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Vitamin K2 and Bone Health

Updated: Jul 31, 2023

Vitamin K2 and Bone Health


Vitamin K deficiency symptoms include excessive bleeding, easy bruising, and heavy menstrual bleeding. It also contributes to poor bone development, osteoporosis, and cardiovascular disease.[3] It’s one of the significant health risks for older adults for the potential development of osteoporosis. It’s a growing problem expected to take a big toll on the aging population around the globe in the next several decades. Therefore, the need for interventions to reduce this risk is imperative.

Nutritional factors affecting bone structure and turnover generally include organic minerals (calcium, magnesium, phosphorus, sodium, and trace minerals), vitamins (vitamins A, D, E, K, and B vitamins), and macronutrients (proteins and fatty acids). Among these factors, calcium and vitamin D have been getting the most attention in conversations on promoting bone health, but vitamin K is much less talked about, even though its role in bone function has been known for several decades. Growing evidence suggests that vitamin K is another modifiable risk factor in the prevention and treatment of osteoporosis.[1]

Vitamin K refers to a group of fat-soluble compounds and was discovered in 1929 as an essential nutrient for blood coagulation. There are mainly two forms of vitamin K1 (phylloquinone) and vitamin K2 (menaquinone). Vitamin K1, the main dietary source of vitamin K and mostly found in leafy green vegetables, is primarily involved in blood coagulation, whereas vitamin K2 may have a more diverse range of functions in the body.[2]


One of vitamin K’s most important functions is to regulate calcium deposition. In other words, it promotes the calcification of bones and prevents the calcification of blood vessels and kidneys. Some scientists have suggested that the roles of vitamins K1 and K2 are quite different and should be classified as different nutrients. This idea is supported by an animal study showing that vitamin K2 reduced blood vessel calcification, whereas vitamin K1 did not. Controlled human studies also observed that vitamin K2 supplements generally improve bone and heart health, while vitamin K1 has no significant benefits.[2]

A crucial factor to consider here is that not all vitamin K2s are made equal. There are two forms of vitamin K2: menaquinone-4 (MK-4) and menaquinone-7 (MK-7). Both have been used as nutrients by the food industry and as nutritional supplements to support bone and cardiovascular health. Based on the result of current studies, MK-4 has poor bioavailability, whereas MK-7 is well absorbed.[4] So, the conclusion is that the most absorbable form of vitamin K for supporting bone health is vitamin K2 MK-7.


According to the National Academy of Science Food and Nutrition Board, the dietary requirements are based on the intake of healthy adults, and the adequate intake of vitamin K is 120 and 90 ug/day for men and women, respectively. However, it doesn’t specify what form of vitamin K people should take.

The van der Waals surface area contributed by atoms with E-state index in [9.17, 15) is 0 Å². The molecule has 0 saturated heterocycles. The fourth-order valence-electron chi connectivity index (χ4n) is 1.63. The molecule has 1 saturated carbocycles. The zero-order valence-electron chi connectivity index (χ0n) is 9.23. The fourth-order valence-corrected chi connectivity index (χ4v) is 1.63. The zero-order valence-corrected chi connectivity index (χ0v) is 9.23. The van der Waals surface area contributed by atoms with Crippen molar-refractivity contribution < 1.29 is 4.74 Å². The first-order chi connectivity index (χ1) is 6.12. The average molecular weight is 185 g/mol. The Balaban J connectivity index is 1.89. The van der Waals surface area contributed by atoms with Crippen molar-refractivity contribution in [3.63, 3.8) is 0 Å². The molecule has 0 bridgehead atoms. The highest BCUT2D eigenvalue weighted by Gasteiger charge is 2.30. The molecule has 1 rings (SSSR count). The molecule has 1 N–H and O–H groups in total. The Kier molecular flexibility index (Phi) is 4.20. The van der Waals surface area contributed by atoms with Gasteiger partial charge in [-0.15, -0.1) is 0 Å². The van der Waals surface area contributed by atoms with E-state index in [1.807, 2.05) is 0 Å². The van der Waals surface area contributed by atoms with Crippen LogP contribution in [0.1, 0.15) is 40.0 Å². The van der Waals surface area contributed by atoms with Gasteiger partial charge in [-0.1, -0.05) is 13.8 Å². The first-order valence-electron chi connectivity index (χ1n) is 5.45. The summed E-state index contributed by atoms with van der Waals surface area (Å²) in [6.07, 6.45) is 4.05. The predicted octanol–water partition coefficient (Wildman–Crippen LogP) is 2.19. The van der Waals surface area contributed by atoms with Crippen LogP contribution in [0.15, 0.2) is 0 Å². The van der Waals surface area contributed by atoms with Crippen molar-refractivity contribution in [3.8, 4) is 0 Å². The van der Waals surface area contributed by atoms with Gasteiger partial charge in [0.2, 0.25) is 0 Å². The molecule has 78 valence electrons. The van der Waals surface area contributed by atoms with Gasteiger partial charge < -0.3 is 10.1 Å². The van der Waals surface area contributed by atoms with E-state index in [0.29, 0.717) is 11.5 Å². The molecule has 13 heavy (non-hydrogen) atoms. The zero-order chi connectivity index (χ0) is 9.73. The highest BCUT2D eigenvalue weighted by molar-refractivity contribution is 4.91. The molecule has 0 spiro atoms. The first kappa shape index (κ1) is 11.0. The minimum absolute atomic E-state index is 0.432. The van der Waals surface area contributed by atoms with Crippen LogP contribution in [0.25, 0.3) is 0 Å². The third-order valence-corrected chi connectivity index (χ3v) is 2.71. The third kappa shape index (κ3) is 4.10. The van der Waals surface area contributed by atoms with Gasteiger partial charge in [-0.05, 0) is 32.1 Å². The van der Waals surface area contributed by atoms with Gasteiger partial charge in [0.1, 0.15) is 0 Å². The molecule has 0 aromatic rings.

Vitamin K1 is widely available in dietary sources such as dark leafy green vegetables, but foods rich in vitamin K2 are not commonly found. Vitamin K2 deficiency is especially prevalent in older people. As people get older and older, their ability to absorb nutrients gradually declines due to aging and digestive dysfunctions. Moreover, their overall energy production naturally reduces, making it more challenging to make homemade meals, potentially resulting in nutrient deficiencies.

The sources for vitamin K2 include the following[2]:

  • Plant sources: sauerkraut, natto (a traditional Japanese dish of fermented soybeans)

  • Animal sources: liver and other organ meats, beef, pork, chicken, fatty fish, such as salmon, dairy products, especially hard cheeses, egg yolk


These vitamin K2-containing foods listed above are either not as commonly available or don’t contain enough of our body's needs in average consumption. Therefore, I highly recommend a dietary supplement from Vitamin K2 menaquinone-7 (MK-7). Based on various research studies, the indicated nutritional dosage of MK-7 for proper bone function is 45–90 μg daily.5 A higher dosage may be necessary if you have already developed osteopenia or osteoporosis.

Jenny Noland, MS, CNS, CNGS, CKNS, LDN, MBA

Functional Nutritionist in Eugene, Oregon

Board-Certified Nutrition Specialist

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  1. Kaczor, T., & Kaczor, A. (n.d.). Vitamin K and Osteoporosis. Retrieved June 13, 2020, from

  2. Vitamin K-2: Functions, sources, benefits, and deficiency symptoms. (n.d.). Retrieved June 13, 2020, from

  3. Learn signs of vitamin K deficiency. (n.d.). Retrieved June 13, 2020, from

  4. Sato, T., Schurgers, L., & Uenishi, K. (2012, November 12). Comparison of menaquinone-4 and menaquinone-7 bioavailability in healthy women. Retrieved June 13, 2020, from

  5. Sato, T., Schurgers, L., & Uenishi, K. (2012, November 12). Comparison of menaquinone-4 and menaquinone-7 bioavailability in healthy women. Retrieved June 13, 2020, from


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